The Road to Greater Financial Inclusion in Latin America
This week’s Finovate Global Reports takes a look at the drive for financial inclusion in Latin America. BN Americas this week featured a research survey conducted by Peruvian financial services company Credicorp and research firm Ipsos. The study queried approximately 8,400 households in seven Latin American countries: Bolivia, Chile, Colombia, Ecuador, Mexico, Panama, and Peru.
The key takeaways from the study underscored both the need for more aggressive efforts to boost financial inclusion, as well as the concern that those most in need of financial services are also those who are the most marginalized in society overall. The survey highlighted special challenges when it comes to better engaging women, seniors (people over the age of 60), as well as people living in rural locations and those with “limited education and income” in the mainstream financial ecosystem.
Credicorp Head of Corporate Affairs Enrique Pasquel said that promoting financial inclusion was a critical component of improving the business climate in Latin America. “If Latin America continues to have societies where not all enjoy the same benefits,” Pasquel said, “it’s difficult to see how a business can be viable in the long term.”
Education is one of the tools Pasquel sees as especially valuable in driving greater financial inclusion in the region. Many of the study’s respondents who had low levels of engagement with their country’s financial system pointed to a number of issues – from a lack of interest to an inability to see the benefits to a sense that the services available were not necessary to them – as chief obstacles.
Nevertheless, Pasquel believes that the benefits of financial inclusion – such as the increased safety in enabling individuals to reduce their use of cash – are significant enough to overcome many of these reservations. He called on the private sector to play a greater role in financial inclusion efforts.
Checking In on Fintech Innovation in the Middle East
IBS Intelligence took a look at the fintech industry in Egypt and highlighted a quartet of companies – Fawry, MoneyFellows, Paymob, and Yomken – that it believes represent the pinnacle of fintech in North Africa’s most populous country.
The article noted that recent changes in the financial services industry in Egypt are likely responsible for what has made fintech one of the fastest-growing sectors in the country. The Arab republic passed major new banking legislation in 2020 that, in addition to mandating new minimum capital requirements for Egyptian banks, also provided new guidance for both the Egyptian banking sector, as well as for the country’s growing population of e-payments startups, fintech companies, and cryptocurrency firms.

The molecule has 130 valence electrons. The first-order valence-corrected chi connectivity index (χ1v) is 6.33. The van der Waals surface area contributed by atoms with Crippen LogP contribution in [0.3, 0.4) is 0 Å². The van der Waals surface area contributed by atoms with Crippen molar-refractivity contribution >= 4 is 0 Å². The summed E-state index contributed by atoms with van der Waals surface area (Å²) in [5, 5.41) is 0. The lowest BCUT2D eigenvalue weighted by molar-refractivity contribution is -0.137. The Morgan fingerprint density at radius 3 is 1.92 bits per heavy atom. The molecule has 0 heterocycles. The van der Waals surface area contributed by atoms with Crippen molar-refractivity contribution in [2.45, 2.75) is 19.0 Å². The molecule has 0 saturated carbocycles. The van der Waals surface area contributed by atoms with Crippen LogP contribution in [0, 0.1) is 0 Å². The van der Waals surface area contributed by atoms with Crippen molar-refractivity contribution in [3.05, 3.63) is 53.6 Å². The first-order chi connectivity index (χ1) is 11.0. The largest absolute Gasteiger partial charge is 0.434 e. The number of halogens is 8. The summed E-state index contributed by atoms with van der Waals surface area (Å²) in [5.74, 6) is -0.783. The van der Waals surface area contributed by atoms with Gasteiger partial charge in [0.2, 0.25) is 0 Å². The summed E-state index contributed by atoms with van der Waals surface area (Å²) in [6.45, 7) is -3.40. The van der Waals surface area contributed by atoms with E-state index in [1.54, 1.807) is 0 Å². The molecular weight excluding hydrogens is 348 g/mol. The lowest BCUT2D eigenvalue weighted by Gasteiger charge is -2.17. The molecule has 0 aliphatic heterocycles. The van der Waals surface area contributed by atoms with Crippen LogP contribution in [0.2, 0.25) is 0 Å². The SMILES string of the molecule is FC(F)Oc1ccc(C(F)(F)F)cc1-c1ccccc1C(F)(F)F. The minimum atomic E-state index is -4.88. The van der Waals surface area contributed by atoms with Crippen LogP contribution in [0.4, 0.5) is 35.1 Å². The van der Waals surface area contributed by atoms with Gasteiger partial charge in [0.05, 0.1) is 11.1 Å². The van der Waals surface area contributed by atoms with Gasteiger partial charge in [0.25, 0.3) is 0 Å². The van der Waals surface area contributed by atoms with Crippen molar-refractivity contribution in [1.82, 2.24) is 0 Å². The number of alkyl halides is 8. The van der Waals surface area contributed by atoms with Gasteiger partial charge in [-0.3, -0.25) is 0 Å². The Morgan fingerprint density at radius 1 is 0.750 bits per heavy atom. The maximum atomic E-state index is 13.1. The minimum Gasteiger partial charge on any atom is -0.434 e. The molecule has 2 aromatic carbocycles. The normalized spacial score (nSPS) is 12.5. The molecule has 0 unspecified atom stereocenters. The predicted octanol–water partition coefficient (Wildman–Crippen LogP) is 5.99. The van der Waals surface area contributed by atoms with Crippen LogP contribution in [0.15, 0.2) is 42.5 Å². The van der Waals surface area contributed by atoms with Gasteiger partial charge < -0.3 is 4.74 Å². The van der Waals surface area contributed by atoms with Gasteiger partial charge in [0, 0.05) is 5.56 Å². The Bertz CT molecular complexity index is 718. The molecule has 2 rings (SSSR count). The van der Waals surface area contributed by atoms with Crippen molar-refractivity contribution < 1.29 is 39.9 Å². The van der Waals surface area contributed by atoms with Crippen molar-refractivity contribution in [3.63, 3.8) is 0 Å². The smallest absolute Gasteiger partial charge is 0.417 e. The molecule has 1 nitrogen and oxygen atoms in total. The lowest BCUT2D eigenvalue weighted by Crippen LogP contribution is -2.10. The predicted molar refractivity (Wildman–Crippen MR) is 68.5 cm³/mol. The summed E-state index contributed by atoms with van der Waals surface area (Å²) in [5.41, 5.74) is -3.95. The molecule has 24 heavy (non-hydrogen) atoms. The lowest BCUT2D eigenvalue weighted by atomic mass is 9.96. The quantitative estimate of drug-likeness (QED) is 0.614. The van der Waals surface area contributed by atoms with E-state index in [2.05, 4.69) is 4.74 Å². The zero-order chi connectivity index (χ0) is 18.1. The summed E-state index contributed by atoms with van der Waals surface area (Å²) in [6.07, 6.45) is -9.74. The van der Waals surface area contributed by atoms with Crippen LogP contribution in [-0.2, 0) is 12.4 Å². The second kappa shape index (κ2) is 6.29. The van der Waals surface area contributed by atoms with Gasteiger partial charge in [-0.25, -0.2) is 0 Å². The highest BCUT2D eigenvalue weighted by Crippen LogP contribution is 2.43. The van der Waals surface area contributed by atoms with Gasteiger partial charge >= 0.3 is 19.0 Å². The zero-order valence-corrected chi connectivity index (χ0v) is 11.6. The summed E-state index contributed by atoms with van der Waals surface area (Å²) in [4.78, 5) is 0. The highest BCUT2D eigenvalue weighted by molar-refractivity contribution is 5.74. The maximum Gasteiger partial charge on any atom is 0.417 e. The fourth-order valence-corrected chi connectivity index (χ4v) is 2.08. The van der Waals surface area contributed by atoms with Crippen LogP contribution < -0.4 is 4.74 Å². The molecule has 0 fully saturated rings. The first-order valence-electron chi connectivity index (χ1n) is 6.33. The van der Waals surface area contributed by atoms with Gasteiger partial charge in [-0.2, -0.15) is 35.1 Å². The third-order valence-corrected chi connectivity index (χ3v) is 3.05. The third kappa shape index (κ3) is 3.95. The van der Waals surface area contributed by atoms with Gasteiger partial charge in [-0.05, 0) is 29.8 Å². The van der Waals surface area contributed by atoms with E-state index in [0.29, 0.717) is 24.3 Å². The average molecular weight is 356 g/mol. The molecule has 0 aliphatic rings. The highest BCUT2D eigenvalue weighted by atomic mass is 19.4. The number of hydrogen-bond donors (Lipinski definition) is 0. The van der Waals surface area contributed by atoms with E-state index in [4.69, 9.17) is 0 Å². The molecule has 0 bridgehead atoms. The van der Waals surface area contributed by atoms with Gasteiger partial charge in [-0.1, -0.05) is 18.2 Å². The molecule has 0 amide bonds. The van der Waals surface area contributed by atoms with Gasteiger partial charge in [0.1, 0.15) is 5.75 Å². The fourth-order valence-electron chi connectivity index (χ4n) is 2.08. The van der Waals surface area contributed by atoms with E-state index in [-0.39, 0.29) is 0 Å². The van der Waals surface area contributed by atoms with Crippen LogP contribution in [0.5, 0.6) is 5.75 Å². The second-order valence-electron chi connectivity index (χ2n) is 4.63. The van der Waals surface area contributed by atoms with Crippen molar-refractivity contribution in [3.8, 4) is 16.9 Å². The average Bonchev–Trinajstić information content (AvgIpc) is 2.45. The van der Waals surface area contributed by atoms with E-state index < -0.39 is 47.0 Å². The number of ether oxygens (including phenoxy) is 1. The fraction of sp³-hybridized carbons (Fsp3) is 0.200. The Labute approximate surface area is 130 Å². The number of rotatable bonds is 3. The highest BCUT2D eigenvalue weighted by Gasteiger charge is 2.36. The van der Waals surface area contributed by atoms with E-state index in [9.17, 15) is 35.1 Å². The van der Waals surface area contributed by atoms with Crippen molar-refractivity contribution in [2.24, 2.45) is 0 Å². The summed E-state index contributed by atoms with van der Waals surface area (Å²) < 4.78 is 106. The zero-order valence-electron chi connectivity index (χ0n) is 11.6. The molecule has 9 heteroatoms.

With a tip of the hat to the four major Egyptian fintechs noted by IBS Intelligence, this week’s Finovate Global Lists is sharing eight other fintechs from the country that have made recent Finovate Global headlines. While not as well known as the quartet highlighted above, we think the eight Egypt-based fintechs below are worth keeping an eye on in the months and years to come.
- Cassbana: Helps underserved communities obtain financial identities via micro-lending and an AI-powered, behavior-based scoring system.
- Dayra: Provides financial services to un- and underbanked gig economy workers and micro-businesses.
- Flextock: Offers technology-enabled, fast, and affordable fulfillment solutions for businesses.
- Hollydesk: Provides a SaaS platform for SMEs that supports daily expense and accounts payable management.
- Khazna: Serves underbanked communities in Egypt with a solution that provides convenient and secure smartphone-based financial services.
- MoneyHash: Offers a single platform to enable access to payment and financial services across the Middle East and Africa.
- Telda: Provides a P2P payment service designed for Egypt’s Millennial and GenZ population.
Here is our look at fintech innovation around the world.
Central and Eastern Europe
Middle East and Northern Africa
Central and Southern Asia
Latin America and the Caribbean